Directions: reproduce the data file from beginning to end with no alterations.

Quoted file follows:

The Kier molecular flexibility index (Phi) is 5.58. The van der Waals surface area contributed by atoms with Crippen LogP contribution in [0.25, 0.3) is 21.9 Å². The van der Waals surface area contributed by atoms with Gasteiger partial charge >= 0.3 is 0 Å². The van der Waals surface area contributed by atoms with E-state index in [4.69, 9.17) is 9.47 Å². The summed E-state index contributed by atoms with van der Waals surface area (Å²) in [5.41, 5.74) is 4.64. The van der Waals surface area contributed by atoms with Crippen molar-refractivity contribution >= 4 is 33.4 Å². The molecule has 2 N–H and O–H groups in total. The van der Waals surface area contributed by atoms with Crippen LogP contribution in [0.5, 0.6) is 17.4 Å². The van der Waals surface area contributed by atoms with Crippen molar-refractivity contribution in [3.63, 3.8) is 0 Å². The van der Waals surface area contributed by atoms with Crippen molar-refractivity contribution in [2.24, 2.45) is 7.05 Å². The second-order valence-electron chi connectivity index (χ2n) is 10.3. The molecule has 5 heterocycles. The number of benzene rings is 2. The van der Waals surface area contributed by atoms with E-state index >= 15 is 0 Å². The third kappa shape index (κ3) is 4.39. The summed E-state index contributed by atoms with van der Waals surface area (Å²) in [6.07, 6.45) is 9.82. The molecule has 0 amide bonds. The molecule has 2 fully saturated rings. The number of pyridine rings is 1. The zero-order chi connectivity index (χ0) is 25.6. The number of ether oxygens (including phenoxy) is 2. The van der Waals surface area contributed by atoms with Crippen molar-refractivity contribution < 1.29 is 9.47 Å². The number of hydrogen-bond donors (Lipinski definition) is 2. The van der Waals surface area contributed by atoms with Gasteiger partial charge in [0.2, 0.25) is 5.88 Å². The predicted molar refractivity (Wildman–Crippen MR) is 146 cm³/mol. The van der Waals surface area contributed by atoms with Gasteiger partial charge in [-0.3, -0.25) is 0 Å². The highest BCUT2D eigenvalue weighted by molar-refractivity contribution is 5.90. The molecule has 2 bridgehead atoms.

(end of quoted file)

The Kier molecular flexibility index (Phi) is 5.58. The van der Waals surface area contributed by atoms with Crippen LogP contribution in [0.25, 0.3) is 21.9 Å². The van der Waals surface area contributed by atoms with Gasteiger partial charge >= 0.3 is 0 Å². The van der Waals surface area contributed by atoms with E-state index in [4.69, 9.17) is 9.47 Å². The summed E-state index contributed by atoms with van der Waals surface area (Å²) in [5.41, 5.74) is 4.64. The van der Waals surface area contributed by atoms with Crippen molar-refractivity contribution >= 4 is 33.4 Å². The molecule has 2 N–H and O–H groups in total. The van der Waals surface area contributed by atoms with Crippen LogP contribution in [0.5, 0.6) is 17.4 Å². The van der Waals surface area contributed by atoms with Crippen molar-refractivity contribution in [3.63, 3.8) is 0 Å². The van der Waals surface area contributed by atoms with Crippen molar-refractivity contribution in [2.24, 2.45) is 7.05 Å². The second-order valence-electron chi connectivity index (χ2n) is 10.3. The molecule has 5 heterocycles. The number of benzene rings is 2. The van der Waals surface area contributed by atoms with E-state index >= 15 is 0 Å². The third kappa shape index (κ3) is 4.39. The summed E-state index contributed by atoms with van der Waals surface area (Å²) in [6.07, 6.45) is 9.82. The molecule has 0 amide bonds. The molecule has 2 fully saturated rings. The number of pyridine rings is 1. The zero-order chi connectivity index (χ0) is 25.6. The number of ether oxygens (including phenoxy) is 2. The van der Waals surface area contributed by atoms with Crippen molar-refractivity contribution < 1.29 is 9.47 Å². The number of hydrogen-bond donors (Lipinski definition) is 2. The van der Waals surface area contributed by atoms with Gasteiger partial charge in [0.2, 0.25) is 5.88 Å². The predicted molar refractivity (Wildman–Crippen MR) is 146 cm³/mol. The van der Waals surface area contributed by atoms with Gasteiger partial charge in [-0.3, -0.25) is 0 Å². The highest BCUT2D eigenvalue weighted by molar-refractivity contribution is 5.90. The molecule has 2 bridgehead atoms.